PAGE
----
So you have the ultra rich and famous artists who get paid very well because rich collectors have identified them as ‘must haves’, and then you have everybody else who get paid next to nothing. If the middle class in general has been hollowed out over the past couple of decades throughout the developed world, art and music are certainly on the forefront of that trend.

      I am in my mid-fifties and this has always been the reality. Most of us pay the rent by having a ‘day job’, which may or may not be related to our art or music. Bach had his job playing organ in the church, but Charles Ives sold insurance — and most of the Jazz musicians you’ve ever heard of spent most of their lives getting by by playing for pocket change every night and teaching private lessons by day. And unless you have a job in one of the top 30 or so orchestras in the world, as a classical musician you most likely make your living as a music teacher.

      So clearly what’s going on here is that many artists allow a level of exploitation that would be unheard of in most other professions because their work somehow seems ‘essential’ to them in a way that it does not with many other professions. In what other profession would someone develop technical skills, working many hours a day over the course of many years, only to offer the fruit of this work for minimum wage or less (when you calculate in all the hours of preparation and work that go into creating a good concert or work of art)?

      Clearly this desire makes them ripe for exploitation, especially since the passion to do it usually over-rides any efforts at labor organizing (which most artists, despite being predominantly liberal politically, are disinclined toward). So why do artists behave this way?

      For most of human history art and music were never considered a ‘profession’ at all. Only with the development of classical cultures did the every day creative activities of people begin to be differentiated, tiered, and treated like a profession. With the creation of royalty and an elite class there began to be completion for aggrandizement, and a desire by those in power to possess and hoard access to the society’s most beautiful objects and entertainment.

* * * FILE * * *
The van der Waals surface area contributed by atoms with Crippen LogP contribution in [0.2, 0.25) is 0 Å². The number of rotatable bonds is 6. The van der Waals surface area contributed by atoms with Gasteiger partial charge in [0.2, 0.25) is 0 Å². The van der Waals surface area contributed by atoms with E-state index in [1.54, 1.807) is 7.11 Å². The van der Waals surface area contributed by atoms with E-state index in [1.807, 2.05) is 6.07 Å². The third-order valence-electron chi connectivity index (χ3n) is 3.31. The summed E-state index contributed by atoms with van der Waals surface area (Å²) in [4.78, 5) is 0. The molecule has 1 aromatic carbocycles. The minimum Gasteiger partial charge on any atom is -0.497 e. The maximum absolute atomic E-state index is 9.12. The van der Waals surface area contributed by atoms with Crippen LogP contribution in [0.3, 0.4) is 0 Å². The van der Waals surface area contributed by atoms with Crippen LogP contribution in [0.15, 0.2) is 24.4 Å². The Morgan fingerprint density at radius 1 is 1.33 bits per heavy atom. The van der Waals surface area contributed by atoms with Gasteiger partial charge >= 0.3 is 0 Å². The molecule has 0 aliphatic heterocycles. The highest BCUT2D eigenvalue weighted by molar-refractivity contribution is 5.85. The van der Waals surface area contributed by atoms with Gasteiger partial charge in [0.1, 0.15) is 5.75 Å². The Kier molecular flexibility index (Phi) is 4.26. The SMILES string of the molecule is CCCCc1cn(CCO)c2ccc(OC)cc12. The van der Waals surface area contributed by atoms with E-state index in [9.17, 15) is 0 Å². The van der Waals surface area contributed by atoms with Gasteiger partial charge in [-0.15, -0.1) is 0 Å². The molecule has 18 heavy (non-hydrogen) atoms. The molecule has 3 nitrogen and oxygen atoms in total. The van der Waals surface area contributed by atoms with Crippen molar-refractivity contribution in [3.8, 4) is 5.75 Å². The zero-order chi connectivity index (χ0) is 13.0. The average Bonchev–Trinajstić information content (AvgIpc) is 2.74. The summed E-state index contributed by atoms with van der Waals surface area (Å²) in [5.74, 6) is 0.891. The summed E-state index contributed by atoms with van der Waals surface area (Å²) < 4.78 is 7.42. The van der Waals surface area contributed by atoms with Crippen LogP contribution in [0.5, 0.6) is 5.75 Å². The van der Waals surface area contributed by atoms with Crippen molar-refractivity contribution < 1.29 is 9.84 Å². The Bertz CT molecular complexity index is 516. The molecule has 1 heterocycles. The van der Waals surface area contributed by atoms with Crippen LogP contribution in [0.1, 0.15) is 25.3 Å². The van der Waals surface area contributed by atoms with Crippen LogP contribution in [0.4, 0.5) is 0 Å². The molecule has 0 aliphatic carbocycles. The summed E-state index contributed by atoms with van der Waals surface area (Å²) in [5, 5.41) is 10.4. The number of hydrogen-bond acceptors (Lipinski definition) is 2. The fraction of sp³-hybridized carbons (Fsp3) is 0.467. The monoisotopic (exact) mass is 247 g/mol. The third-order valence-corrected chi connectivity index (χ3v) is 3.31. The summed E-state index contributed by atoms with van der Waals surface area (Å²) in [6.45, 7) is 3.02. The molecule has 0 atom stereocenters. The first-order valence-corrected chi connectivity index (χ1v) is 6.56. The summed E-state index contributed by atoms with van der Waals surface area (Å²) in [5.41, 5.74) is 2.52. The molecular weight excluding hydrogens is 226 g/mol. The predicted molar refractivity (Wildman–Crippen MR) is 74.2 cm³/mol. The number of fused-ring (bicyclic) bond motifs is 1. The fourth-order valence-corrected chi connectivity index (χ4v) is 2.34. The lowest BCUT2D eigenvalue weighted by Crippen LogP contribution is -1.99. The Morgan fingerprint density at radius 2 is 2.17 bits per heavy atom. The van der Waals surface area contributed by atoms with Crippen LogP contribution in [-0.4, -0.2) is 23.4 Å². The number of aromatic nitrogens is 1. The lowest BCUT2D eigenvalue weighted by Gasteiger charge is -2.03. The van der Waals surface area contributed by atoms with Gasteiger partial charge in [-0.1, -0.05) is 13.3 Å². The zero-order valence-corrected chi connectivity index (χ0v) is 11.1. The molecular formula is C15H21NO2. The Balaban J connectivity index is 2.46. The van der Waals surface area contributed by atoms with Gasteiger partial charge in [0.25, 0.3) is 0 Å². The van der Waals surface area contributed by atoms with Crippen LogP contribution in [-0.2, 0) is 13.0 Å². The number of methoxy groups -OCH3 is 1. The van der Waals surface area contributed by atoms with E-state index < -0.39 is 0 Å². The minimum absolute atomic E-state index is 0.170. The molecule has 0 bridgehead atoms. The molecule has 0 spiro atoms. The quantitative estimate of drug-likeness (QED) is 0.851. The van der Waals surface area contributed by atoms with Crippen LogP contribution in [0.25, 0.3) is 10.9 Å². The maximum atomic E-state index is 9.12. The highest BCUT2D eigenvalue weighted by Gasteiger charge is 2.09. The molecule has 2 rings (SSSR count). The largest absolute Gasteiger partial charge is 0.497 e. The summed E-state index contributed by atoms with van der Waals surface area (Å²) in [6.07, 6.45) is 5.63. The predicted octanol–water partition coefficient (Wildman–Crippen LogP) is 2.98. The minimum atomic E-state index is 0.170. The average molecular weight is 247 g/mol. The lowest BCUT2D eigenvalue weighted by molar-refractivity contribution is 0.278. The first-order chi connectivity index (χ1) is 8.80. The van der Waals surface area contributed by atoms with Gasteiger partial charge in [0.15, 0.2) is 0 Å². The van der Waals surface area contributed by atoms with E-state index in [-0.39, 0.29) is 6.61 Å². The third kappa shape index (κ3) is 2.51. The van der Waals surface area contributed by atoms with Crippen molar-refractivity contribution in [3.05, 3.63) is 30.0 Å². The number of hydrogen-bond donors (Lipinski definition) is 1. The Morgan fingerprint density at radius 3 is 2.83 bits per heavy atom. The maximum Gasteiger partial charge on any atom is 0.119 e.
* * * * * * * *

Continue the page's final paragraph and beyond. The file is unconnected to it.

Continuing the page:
Most people in early societies played music, danced, and made art of some kind as part of their daily lives. Art seemed as essential to human life as language — everybody learned to talk, everybody learned to play an instrument, sing, draw a figure, make a basket or pot. But once you have court artists and musicians living reasonably well off their work in the palaces of kings and queens, competition begins to develop skills to impress the elite, get out of the field, and move up the social ladder.

      But of course there are only so many spots for the newly formed creative class in the palaces, and a huge supply of people with some pretty decent skill in some form of music or art making. It’s a lottery situation to make it to that level, and if you don’t — well, you’re still a farmer who can draw a really awesome ox. This is the beginning of the division between ‘classical’ and ‘folk’ art and culture — for better or worse (and in the balance I would say worse — the revelations of Bach, Michelangelo, Mingus, Picasso, et al notwithstanding).

      In the end, like with many things, i think scale matters tremendously, and large scale societies with top heavy elite classes will never, in the aggregate, function well economically for artists, no matter how you organize the economies.

      So i would amend the statement made by my friend’s professor a bit; “Art has never been an economic choice, but remains, as it always has been, a choice made from the heart. If you secretly think this is going to be your path to fame or fortune, or even a decent middle class life, you are better off playing the lottery.”

      Norman Rutherford

      • May 17, 2015 at 3:45 pm